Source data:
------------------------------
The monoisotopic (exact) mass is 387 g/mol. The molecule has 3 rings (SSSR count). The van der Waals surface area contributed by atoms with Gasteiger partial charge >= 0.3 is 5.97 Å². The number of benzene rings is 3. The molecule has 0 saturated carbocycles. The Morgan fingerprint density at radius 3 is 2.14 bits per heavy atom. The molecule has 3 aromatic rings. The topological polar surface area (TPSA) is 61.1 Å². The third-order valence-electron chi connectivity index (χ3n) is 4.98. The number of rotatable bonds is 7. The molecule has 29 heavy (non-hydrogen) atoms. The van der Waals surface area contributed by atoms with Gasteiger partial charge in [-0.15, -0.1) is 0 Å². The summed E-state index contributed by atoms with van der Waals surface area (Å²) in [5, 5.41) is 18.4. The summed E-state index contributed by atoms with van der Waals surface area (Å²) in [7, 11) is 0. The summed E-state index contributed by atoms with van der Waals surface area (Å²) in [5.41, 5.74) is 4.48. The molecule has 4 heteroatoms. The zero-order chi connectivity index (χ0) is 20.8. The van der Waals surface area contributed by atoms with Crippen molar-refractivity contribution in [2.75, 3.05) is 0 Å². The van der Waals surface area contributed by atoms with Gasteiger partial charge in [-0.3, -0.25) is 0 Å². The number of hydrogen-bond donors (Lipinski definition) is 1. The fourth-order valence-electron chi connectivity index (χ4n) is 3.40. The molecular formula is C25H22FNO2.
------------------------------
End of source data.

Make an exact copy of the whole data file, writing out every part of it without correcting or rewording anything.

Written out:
The monoisotopic (exact) mass is 387 g/mol. The molecule has 3 rings (SSSR count). The van der Waals surface area contributed by atoms with Gasteiger partial charge >= 0.3 is 5.97 Å². The number of benzene rings is 3. The molecule has 0 saturated carbocycles. The Morgan fingerprint density at radius 3 is 2.14 bits per heavy atom. The molecule has 3 aromatic rings. The topological polar surface area (TPSA) is 61.1 Å². The third-order valence-electron chi connectivity index (χ3n) is 4.98. The number of rotatable bonds is 7. The molecule has 29 heavy (non-hydrogen) atoms. The van der Waals surface area contributed by atoms with Gasteiger partial charge in [-0.15, -0.1) is 0 Å². The summed E-state index contributed by atoms with van der Waals surface area (Å²) in [5, 5.41) is 18.4. The summed E-state index contributed by atoms with van der Waals surface area (Å²) in [7, 11) is 0. The summed E-state index contributed by atoms with van der Waals surface area (Å²) in [5.41, 5.74) is 4.48. The molecule has 4 heteroatoms. The zero-order chi connectivity index (χ0) is 20.8. The van der Waals surface area contributed by atoms with Crippen molar-refractivity contribution in [2.75, 3.05) is 0 Å². The van der Waals surface area contributed by atoms with Gasteiger partial charge in [-0.3, -0.25) is 0 Å². The number of hydrogen-bond donors (Lipinski definition) is 1. The fourth-order valence-electron chi connectivity index (χ4n) is 3.40. The molecular formula is C25H22FNO2.